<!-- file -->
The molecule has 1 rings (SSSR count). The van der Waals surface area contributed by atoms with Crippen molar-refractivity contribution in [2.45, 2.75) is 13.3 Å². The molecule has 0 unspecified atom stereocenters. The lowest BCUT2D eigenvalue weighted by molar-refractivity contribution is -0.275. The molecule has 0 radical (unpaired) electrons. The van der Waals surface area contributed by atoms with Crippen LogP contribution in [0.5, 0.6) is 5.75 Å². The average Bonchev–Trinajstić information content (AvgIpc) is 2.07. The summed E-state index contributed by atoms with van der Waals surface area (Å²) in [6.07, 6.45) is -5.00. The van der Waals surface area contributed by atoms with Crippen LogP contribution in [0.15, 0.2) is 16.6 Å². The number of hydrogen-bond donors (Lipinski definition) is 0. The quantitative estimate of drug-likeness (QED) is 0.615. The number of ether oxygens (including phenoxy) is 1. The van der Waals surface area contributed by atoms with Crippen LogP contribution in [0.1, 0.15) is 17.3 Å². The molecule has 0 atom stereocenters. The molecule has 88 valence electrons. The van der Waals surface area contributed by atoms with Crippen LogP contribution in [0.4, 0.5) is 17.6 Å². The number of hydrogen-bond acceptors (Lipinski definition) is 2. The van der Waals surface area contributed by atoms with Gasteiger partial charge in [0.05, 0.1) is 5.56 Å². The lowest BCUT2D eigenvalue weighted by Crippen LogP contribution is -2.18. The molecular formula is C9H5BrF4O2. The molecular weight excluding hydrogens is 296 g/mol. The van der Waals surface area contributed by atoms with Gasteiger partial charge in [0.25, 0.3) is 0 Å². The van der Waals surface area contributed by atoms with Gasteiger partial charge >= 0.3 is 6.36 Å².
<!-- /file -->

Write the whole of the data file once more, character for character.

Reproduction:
The molecule has 1 rings (SSSR count). The van der Waals surface area contributed by atoms with Crippen molar-refractivity contribution in [2.45, 2.75) is 13.3 Å². The molecule has 0 unspecified atom stereocenters. The lowest BCUT2D eigenvalue weighted by molar-refractivity contribution is -0.275. The molecule has 0 radical (unpaired) electrons. The van der Waals surface area contributed by atoms with Crippen LogP contribution in [0.5, 0.6) is 5.75 Å². The average Bonchev–Trinajstić information content (AvgIpc) is 2.07. The summed E-state index contributed by atoms with van der Waals surface area (Å²) in [6.07, 6.45) is -5.00. The van der Waals surface area contributed by atoms with Crippen LogP contribution in [0.15, 0.2) is 16.6 Å². The number of hydrogen-bond donors (Lipinski definition) is 0. The quantitative estimate of drug-likeness (QED) is 0.615. The number of ether oxygens (including phenoxy) is 1. The van der Waals surface area contributed by atoms with Crippen LogP contribution in [0.1, 0.15) is 17.3 Å². The molecule has 0 atom stereocenters. The molecule has 88 valence electrons. The van der Waals surface area contributed by atoms with Crippen LogP contribution in [0.4, 0.5) is 17.6 Å². The number of hydrogen-bond acceptors (Lipinski definition) is 2. The van der Waals surface area contributed by atoms with Gasteiger partial charge in [0.05, 0.1) is 5.56 Å². The lowest BCUT2D eigenvalue weighted by Crippen LogP contribution is -2.18. The molecular formula is C9H5BrF4O2. The molecular weight excluding hydrogens is 296 g/mol. The van der Waals surface area contributed by atoms with Gasteiger partial charge in [0.25, 0.3) is 0 Å². The van der Waals surface area contributed by atoms with Gasteiger partial charge >= 0.3 is 6.36 Å².